The Processes And Products Of FIG. 6

In FIG. 6, photographic print 98 comprises, in laminated sequence, a transparent base stratum 100, a liquid crystal stratum 102 and a photographic image stratum 104, which correspond to their counterparts in FIGS. 1 and 5.

The System of FIG. 7

The projector of FIG. 7, includes a unitary housing 106 having a forward portion and a rearward portion that are medially separated by a projection gate 107. Photographic print 98 is removably inserted into projection gate 107 through an upper notch in housing 106. The operating components of the projector include a high intensity projection lamp 112 having a point incandescent source for generating visible illumination, a concave mirror 114 behind the point source, an aspheric condensing lens 113 between the point source and the projection gate, and a projection lens 116. Projection gate 107 is located between forward and rearward electrically conducting windows 110, 108, which control the energy level within projection gate 107 but which do not interfere with the transmission of illumination through the projection gate. In one form, windows 108, 110 are composed of glass that is coated with transparent strata of electrically conducting tin oxide. These electrically conducting strata are energized through suitable leads by a power supply and circuit control 118.

Specific structure and operation of the products and devices of FIGS. 1 and 2 are given in the following non-limiting example.

EXAMPLE 5

In an example of photographic print 98 of FIG. 6, as used in the projector of FIG. 7: support stratum 100 and photographic image stratum 104 correspond to their counterparts in Example 1. However, liquid crystal stratum 102 contains a microcrystalline wax, which is a diffuse white at room temperature so that ordinarily photographic image stratum 104 is viewed directly in light that is diffusely reflected by liquid stratum 102. In this embodiment gate 107 is maintained at a temperature of approximately 150 F. The coatings on windows 108, 110 are composed of colloidal graphite to provide heat to gate 107 by electrical resistance to current flow from power supply and circuit control 118. The microcrystalline wax of liquid crystal stratum 102 becomes transparent at approximately 150 F so that when print 98 is inserted into gate 107, print 98 becomes a transparency. As a result, illumination is projected from lamp 112, mirror 114 and condensing lens 113 through gate 107 and projection lens 116 to a viewing screen.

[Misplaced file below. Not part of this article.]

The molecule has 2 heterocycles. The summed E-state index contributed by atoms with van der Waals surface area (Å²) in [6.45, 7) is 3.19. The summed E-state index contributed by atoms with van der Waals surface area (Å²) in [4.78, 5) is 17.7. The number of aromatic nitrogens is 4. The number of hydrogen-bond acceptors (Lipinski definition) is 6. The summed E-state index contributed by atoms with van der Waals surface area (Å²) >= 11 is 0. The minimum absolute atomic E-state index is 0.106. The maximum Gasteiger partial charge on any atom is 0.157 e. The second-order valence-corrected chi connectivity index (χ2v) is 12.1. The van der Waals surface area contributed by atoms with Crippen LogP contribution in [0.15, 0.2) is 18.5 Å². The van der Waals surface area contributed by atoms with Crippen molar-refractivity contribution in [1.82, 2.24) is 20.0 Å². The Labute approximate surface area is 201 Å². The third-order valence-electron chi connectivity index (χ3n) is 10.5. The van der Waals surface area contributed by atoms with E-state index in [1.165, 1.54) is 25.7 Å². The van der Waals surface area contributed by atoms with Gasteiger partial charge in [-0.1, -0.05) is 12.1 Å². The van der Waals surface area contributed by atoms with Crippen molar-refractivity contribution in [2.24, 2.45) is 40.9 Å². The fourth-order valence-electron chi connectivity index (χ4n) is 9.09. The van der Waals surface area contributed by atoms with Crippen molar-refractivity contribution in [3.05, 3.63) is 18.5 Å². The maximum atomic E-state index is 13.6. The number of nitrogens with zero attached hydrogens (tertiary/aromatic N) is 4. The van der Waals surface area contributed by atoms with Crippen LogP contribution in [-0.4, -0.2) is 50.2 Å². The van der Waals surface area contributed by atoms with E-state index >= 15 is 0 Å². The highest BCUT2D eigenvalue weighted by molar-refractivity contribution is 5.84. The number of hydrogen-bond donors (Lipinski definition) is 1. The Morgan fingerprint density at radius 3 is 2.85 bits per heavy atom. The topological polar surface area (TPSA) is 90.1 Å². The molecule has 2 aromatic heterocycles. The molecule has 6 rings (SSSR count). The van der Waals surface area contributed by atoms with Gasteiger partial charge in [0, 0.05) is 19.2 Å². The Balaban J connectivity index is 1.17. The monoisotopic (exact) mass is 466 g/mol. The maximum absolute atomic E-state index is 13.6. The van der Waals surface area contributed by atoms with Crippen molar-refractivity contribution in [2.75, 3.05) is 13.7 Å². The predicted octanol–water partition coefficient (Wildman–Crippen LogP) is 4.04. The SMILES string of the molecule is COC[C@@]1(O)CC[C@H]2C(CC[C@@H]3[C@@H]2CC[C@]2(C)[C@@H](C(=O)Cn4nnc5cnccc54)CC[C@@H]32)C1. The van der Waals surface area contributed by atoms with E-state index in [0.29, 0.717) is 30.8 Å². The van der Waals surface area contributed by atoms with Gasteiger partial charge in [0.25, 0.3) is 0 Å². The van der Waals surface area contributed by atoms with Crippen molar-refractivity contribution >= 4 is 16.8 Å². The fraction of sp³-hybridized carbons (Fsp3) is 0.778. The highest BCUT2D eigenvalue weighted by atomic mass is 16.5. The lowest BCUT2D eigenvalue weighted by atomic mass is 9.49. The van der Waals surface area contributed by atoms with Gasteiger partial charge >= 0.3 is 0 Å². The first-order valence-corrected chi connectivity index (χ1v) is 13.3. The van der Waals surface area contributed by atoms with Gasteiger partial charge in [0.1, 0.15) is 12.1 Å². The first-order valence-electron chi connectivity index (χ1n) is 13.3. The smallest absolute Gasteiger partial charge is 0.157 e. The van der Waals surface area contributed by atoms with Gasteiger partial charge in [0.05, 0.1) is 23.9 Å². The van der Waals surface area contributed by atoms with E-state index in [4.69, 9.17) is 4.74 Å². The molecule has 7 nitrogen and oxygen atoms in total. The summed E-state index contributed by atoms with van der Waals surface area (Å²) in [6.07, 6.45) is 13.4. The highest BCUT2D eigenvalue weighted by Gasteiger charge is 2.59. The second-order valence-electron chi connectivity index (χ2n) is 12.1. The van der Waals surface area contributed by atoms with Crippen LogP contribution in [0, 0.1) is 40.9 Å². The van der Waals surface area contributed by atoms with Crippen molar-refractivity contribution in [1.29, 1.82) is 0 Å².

CONCLUSION

The present invention thus provides a variety of episcopic and diascopic techniques by which visual media, selectively may be observed as apparently conventional prints or projected as apparently conventional transparencies. Since certain changes may be made in the disclosure hereof without departing from the scope of the present invention, it is intended that all matter described in the foregoing specification or illustrated in the accompanying drawings, be interpreted in an illustrative and not in a limiting sense.

Patent Citations
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Non-Patent Citations
Reference
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Referenced by
Citing PatentFiling datePublication dateApplicantTitle
US4342906 *Feb 2, 1978Aug 3, 1982Hyatt Gilbert PPulse width modulated feedback arrangement for illumination control
US4413885 *Feb 11, 1980Nov 8, 1983Thomson-CsfElectro-optical display device
US4471385 *Dec 13, 1977Sep 11, 1984Hyatt Gilbert PElectro-optical illumination control system
US4672457 *Sep 27, 1982Jun 9, 1987Hyatt Gilbert PScanner system
US4739396 *Sep 27, 1982Apr 19, 1988Hyatt Gilbert PProjection display system
US6215540 *Aug 10, 1998Apr 10, 2001Eastman Kodak CompanyLight modulating layer with different transmissive states with conductive pixel areas formed from a photosensitive layer
Classifications
U.S. Classification349/1, 349/139, 349/182, 349/169
International ClassificationG02F1/13
Cooperative ClassificationG02F1/1313
European ClassificationG02F1/13F